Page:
The inquest into the death of Simon Harris will commence on Monday 23 May 2016. It is listed for one week.
30 year old Simon Harris died on 20 December 2014. At the time of his death, Simon was an inpatient on Ogura Ward, part of Sunflowers Court acute mental health unit at Goodmayes Hospital. He had been brought to the unit just six days earlier by police officers who were concerned for his safety. Simon, who was diagnosed with paranoid schizophrenia and emotionally unstable personality disorder, was subject to 15 minute observations throughout his admission. However, at just after 9pm on 20 December 2014, a healthcare assistant found Simon hanging from a ligature in his bathroom. Tragically, Simon did not regain consciousness and was pronounced dead at the scene at 10.22pm.
Simon’s family hope the inquest will explore important issues surrounding the care and treatment provided to Simon by the NHS Trust, including:
- the care provided to Simon leading up to his admission to hospital;
- the adequacy of care provided in hospital, including care planning, risk assessment, risk management, medical reviews, the conduct of observations and communication between staff on the ward; and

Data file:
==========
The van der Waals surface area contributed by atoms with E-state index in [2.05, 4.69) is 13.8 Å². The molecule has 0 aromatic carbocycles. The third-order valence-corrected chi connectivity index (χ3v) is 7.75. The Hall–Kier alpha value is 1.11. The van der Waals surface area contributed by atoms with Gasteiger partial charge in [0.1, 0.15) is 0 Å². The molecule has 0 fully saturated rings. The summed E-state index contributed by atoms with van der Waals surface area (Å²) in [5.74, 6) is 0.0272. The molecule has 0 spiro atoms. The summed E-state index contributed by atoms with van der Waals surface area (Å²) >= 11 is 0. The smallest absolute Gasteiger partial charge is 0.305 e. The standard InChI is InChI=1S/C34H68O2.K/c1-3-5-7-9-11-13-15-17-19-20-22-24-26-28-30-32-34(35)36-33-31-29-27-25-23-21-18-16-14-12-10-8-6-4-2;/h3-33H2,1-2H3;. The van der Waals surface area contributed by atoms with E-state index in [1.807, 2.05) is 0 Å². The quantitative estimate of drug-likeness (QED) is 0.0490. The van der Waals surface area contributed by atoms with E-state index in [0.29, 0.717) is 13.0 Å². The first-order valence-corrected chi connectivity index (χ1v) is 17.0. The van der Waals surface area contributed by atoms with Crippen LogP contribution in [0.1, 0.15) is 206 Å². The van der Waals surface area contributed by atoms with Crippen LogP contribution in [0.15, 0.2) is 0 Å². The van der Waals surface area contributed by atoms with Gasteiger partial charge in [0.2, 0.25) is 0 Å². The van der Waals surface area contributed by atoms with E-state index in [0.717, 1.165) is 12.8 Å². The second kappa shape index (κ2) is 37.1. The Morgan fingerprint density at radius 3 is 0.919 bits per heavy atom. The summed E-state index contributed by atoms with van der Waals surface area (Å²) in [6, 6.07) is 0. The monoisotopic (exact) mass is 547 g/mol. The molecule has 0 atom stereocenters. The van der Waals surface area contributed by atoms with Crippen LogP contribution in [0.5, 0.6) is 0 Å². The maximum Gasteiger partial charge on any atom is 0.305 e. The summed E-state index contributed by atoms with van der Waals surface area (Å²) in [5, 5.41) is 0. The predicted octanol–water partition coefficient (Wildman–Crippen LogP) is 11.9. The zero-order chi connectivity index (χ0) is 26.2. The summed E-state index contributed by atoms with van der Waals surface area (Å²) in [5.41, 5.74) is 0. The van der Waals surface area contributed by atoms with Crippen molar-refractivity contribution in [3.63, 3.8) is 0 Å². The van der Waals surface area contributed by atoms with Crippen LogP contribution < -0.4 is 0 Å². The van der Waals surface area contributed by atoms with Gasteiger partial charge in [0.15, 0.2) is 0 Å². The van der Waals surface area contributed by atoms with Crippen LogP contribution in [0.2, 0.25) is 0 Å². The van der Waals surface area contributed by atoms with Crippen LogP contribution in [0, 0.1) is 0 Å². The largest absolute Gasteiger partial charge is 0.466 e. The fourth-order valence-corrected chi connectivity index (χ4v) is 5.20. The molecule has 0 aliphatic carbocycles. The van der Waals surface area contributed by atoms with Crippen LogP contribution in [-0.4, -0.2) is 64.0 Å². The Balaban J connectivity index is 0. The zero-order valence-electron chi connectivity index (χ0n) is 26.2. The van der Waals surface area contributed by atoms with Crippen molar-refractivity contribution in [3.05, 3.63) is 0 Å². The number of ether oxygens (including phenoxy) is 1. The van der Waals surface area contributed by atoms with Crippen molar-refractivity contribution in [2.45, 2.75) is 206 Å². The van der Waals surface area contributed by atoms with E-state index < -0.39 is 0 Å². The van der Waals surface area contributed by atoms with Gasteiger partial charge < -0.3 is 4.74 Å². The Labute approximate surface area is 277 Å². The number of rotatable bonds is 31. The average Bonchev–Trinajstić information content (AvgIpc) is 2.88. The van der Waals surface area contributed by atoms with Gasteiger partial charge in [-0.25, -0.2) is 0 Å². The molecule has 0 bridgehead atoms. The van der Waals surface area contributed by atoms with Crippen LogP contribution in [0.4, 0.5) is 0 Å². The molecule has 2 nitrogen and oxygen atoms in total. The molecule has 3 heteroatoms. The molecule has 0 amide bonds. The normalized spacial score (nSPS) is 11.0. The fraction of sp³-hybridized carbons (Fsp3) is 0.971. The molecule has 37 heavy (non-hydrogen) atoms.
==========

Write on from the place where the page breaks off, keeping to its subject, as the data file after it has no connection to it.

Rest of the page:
- the emergency medical care provided to Simon on 20 December 2014.
The Interested Persons in the inquest proceedings are Simon’s family, North East London NHS Foundation Trust and the Care Quality Commission.
Simon’s grandmother, Brenda Robinson said:
My grandson was a sweet, generous and talented young man and losing him has been absolutely crushing for our family. Simon was admitted to Ogura Ward for his own protection and we thought he would be safe there. We want to understand through the inquest process how Simon came to die whilst in the care of North East London NHS Foundation Trust. We hope that our experience will help to ensure lessons are learned so that other families are spared the pain we have suffered.
Simon’s mother, Sharon Harris added:
goodmayes hospital, simon harr, goodmayes hospital, simon ha
Simon was a very much loved son, brother and uncle, who was liked by all that knew him. It breaks our hearts that we will never see his infectious smile or hear his voice again. Through the inquest we hope to get answers to the many questions we have about the way Simon was treated and the care he received from the Trust.